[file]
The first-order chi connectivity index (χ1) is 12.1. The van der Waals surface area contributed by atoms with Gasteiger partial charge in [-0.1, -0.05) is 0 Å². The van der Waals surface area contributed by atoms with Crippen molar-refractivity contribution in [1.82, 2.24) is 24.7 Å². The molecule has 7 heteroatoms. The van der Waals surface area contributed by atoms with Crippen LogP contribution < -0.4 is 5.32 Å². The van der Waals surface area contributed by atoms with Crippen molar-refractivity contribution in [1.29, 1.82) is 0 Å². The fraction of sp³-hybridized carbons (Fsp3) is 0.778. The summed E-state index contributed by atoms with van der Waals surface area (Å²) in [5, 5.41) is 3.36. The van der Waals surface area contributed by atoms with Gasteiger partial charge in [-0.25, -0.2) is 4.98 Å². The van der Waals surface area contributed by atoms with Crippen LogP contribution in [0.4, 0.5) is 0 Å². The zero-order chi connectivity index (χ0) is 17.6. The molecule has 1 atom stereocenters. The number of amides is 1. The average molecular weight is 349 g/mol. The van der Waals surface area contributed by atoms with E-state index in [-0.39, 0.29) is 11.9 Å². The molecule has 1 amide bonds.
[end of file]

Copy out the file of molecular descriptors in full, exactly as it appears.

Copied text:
The first-order chi connectivity index (χ1) is 12.1. The van der Waals surface area contributed by atoms with Gasteiger partial charge in [-0.1, -0.05) is 0 Å². The van der Waals surface area contributed by atoms with Crippen molar-refractivity contribution in [1.82, 2.24) is 24.7 Å². The molecule has 7 heteroatoms. The van der Waals surface area contributed by atoms with Crippen LogP contribution < -0.4 is 5.32 Å². The van der Waals surface area contributed by atoms with Crippen molar-refractivity contribution in [1.29, 1.82) is 0 Å². The fraction of sp³-hybridized carbons (Fsp3) is 0.778. The summed E-state index contributed by atoms with van der Waals surface area (Å²) in [5, 5.41) is 3.36. The van der Waals surface area contributed by atoms with Gasteiger partial charge in [-0.25, -0.2) is 4.98 Å². The van der Waals surface area contributed by atoms with Crippen LogP contribution in [0.4, 0.5) is 0 Å². The zero-order chi connectivity index (χ0) is 17.6. The molecule has 1 atom stereocenters. The number of amides is 1. The average molecular weight is 349 g/mol. The van der Waals surface area contributed by atoms with E-state index in [-0.39, 0.29) is 11.9 Å². The molecule has 1 amide bonds.